The story of the M14 is not a happy one. Perhaps the best way of detailing its truly checkered history is to look initially at the way manufacture got under way, or rather did not. John Stennis of the Preparedness Investigating Committee of the U.S. Senate wrote a paper in which he reported his findings on what was, in any other words, a scandal. He quoted Secretary of Defense Robert S. Mc- Namara, who said, “I think it is a disgrace the way the project was handled. . . . This is a relatively simple job, to build a rifle . . . and yet this project has languished for months—years, actually. And I see no excuse for allowing that to continue.”
The report noted that although approved in 1957, no orders were placed for the rifle until 1958 and that production had been meager. This tale of woe was supported by the facts that the first 19 rifles were produced in September 1959, by the end of June 1960 only 9,741 further rifles had been delivered, and by 30 June 1961 production rose to 133,386. By this time Springfield Armory, Harrington- Richardson, and Winchester were all producing the rifle. The buildup to full production had taken far too long, and in 1960 U.S. reinforcements to Berlin had still been armed with M1 Garand rifles. The report also mentioned that in 1961 there were more M1 Garands in stores than there were riflemen in the U.S. Army. Springfield Armory standards were still being maintained.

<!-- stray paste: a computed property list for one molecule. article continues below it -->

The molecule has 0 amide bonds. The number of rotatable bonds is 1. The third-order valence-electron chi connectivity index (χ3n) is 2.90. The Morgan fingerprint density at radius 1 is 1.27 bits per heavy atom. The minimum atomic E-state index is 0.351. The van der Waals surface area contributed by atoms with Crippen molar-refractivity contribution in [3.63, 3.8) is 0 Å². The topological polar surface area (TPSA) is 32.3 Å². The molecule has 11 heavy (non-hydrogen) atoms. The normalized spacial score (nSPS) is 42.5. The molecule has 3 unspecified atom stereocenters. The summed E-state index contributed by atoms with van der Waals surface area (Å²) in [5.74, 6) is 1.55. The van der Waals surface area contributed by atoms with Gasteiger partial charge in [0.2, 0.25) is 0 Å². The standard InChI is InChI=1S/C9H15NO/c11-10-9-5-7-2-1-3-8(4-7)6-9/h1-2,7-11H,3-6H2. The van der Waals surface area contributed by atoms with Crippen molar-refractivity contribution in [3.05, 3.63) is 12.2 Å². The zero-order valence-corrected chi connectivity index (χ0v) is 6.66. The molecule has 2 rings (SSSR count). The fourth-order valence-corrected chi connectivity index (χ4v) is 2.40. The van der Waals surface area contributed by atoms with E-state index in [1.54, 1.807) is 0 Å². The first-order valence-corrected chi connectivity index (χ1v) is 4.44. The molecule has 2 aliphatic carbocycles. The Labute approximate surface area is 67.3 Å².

One interesting point made by the report was that “the quantities purchased [of the M14] should in no way be a deterrent to the development and production of a more modern and ultimate replacement for the M-14 at some future time.” This portent was eventually to usher in the developments that led to the M16 rifle, in an even smaller caliber than the British .280 (7mm) cartridge that had been so criticized by Colonel Studler and his cronies.
In service, the M14 soon gained a dubious reputation. It kicked like a mule, was uncontrollable when fired on automatic, and was not a lighter weapon at all. The M14 was too long and too heavy to be carried all day long in hot and wet climates (as shown by the experiences of U.S. and South Vietnamese forces in the Vietnam War). The 7.62mm NATO ammunition was too heavy, limiting the amount of ammunition carried by soldiers on patrols. The selective-fire capability was mostly useless, since the M14 was way too light for the very powerful cartridge it fired, and it climbed excessively when fired in bursts. In fact, most of the M14s were issued to troops with fire selectors locked to semiautomatic mode to avoid useless waste of ammunition in automatic fire. In other words, the M14 was a failure as a service weapon; what is really surprising is that its adherents continued to argue forcibly for its retention in the face of the appearance of the Armalite rifles.
However – Post-1970 U.S. military service